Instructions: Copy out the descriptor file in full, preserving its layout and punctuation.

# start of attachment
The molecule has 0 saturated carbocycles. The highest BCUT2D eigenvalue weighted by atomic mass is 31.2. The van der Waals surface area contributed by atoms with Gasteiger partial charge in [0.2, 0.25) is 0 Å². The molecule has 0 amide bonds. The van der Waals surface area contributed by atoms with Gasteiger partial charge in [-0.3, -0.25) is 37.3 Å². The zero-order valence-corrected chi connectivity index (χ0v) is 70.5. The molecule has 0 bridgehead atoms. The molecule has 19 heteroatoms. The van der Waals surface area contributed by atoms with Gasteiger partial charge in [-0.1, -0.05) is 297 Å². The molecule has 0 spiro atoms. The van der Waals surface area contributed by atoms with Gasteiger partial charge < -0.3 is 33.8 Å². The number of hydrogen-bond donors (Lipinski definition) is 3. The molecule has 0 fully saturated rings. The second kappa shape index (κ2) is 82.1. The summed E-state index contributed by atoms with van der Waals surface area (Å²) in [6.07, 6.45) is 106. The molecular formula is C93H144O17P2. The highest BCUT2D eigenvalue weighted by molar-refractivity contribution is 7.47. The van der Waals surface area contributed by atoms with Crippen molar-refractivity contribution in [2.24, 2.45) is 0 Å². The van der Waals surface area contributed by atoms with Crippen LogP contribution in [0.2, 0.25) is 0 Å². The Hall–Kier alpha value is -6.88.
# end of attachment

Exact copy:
The molecule has 0 saturated carbocycles. The highest BCUT2D eigenvalue weighted by atomic mass is 31.2. The van der Waals surface area contributed by atoms with Gasteiger partial charge in [0.2, 0.25) is 0 Å². The molecule has 0 amide bonds. The van der Waals surface area contributed by atoms with Gasteiger partial charge in [-0.3, -0.25) is 37.3 Å². The zero-order valence-corrected chi connectivity index (χ0v) is 70.5. The molecule has 0 bridgehead atoms. The molecule has 19 heteroatoms. The van der Waals surface area contributed by atoms with Gasteiger partial charge in [-0.1, -0.05) is 297 Å². The molecule has 0 spiro atoms. The van der Waals surface area contributed by atoms with Gasteiger partial charge < -0.3 is 33.8 Å². The number of hydrogen-bond donors (Lipinski definition) is 3. The molecule has 0 fully saturated rings. The second kappa shape index (κ2) is 82.1. The summed E-state index contributed by atoms with van der Waals surface area (Å²) in [6.07, 6.45) is 106. The molecular formula is C93H144O17P2. The highest BCUT2D eigenvalue weighted by molar-refractivity contribution is 7.47. The van der Waals surface area contributed by atoms with Crippen molar-refractivity contribution in [2.24, 2.45) is 0 Å². The van der Waals surface area contributed by atoms with Crippen LogP contribution in [0.2, 0.25) is 0 Å². The Hall–Kier alpha value is -6.88.